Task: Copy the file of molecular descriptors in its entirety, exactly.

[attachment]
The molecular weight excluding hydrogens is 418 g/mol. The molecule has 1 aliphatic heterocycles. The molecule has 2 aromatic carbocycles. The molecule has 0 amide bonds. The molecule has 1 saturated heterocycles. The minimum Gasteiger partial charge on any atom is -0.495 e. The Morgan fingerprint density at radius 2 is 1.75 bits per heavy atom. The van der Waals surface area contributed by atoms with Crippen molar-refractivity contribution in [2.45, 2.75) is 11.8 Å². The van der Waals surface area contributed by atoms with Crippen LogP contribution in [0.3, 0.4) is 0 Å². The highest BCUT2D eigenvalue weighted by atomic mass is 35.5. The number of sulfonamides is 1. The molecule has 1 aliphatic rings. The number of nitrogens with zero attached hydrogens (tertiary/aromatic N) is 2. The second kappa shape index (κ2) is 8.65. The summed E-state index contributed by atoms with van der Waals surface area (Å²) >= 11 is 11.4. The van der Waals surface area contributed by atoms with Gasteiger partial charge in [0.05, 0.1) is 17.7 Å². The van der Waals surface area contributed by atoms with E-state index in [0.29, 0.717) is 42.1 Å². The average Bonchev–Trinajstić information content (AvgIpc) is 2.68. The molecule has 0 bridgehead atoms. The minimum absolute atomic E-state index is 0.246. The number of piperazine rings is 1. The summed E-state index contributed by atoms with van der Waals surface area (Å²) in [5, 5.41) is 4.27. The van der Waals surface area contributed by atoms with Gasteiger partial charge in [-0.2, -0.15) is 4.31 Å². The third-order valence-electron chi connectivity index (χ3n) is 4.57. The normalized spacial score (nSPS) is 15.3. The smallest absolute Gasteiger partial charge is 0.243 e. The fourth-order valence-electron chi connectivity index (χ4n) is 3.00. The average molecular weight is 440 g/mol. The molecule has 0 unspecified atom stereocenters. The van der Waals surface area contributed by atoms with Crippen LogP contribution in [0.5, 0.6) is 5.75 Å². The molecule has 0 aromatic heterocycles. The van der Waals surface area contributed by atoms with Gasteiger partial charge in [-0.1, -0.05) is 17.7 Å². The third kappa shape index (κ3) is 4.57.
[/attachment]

The molecular weight excluding hydrogens is 418 g/mol. The molecule has 1 aliphatic heterocycles. The molecule has 2 aromatic carbocycles. The molecule has 0 amide bonds. The molecule has 1 saturated heterocycles. The minimum Gasteiger partial charge on any atom is -0.495 e. The Morgan fingerprint density at radius 2 is 1.75 bits per heavy atom. The van der Waals surface area contributed by atoms with Crippen molar-refractivity contribution in [2.45, 2.75) is 11.8 Å². The van der Waals surface area contributed by atoms with Crippen LogP contribution in [0.3, 0.4) is 0 Å². The highest BCUT2D eigenvalue weighted by atomic mass is 35.5. The number of sulfonamides is 1. The molecule has 1 aliphatic rings. The number of nitrogens with zero attached hydrogens (tertiary/aromatic N) is 2. The second kappa shape index (κ2) is 8.65. The summed E-state index contributed by atoms with van der Waals surface area (Å²) >= 11 is 11.4. The van der Waals surface area contributed by atoms with Gasteiger partial charge in [0.05, 0.1) is 17.7 Å². The van der Waals surface area contributed by atoms with E-state index in [0.29, 0.717) is 42.1 Å². The average Bonchev–Trinajstić information content (AvgIpc) is 2.68. The molecule has 0 bridgehead atoms. The minimum absolute atomic E-state index is 0.246. The number of piperazine rings is 1. The summed E-state index contributed by atoms with van der Waals surface area (Å²) in [5, 5.41) is 4.27. The van der Waals surface area contributed by atoms with Gasteiger partial charge in [-0.2, -0.15) is 4.31 Å². The third-order valence-electron chi connectivity index (χ3n) is 4.57. The normalized spacial score (nSPS) is 15.3. The smallest absolute Gasteiger partial charge is 0.243 e. The fourth-order valence-electron chi connectivity index (χ4n) is 3.00. The average molecular weight is 440 g/mol. The molecule has 0 unspecified atom stereocenters. The van der Waals surface area contributed by atoms with Crippen LogP contribution in [0.5, 0.6) is 5.75 Å². The molecule has 0 aromatic heterocycles. The van der Waals surface area contributed by atoms with Gasteiger partial charge in [-0.1, -0.05) is 17.7 Å². The third kappa shape index (κ3) is 4.57.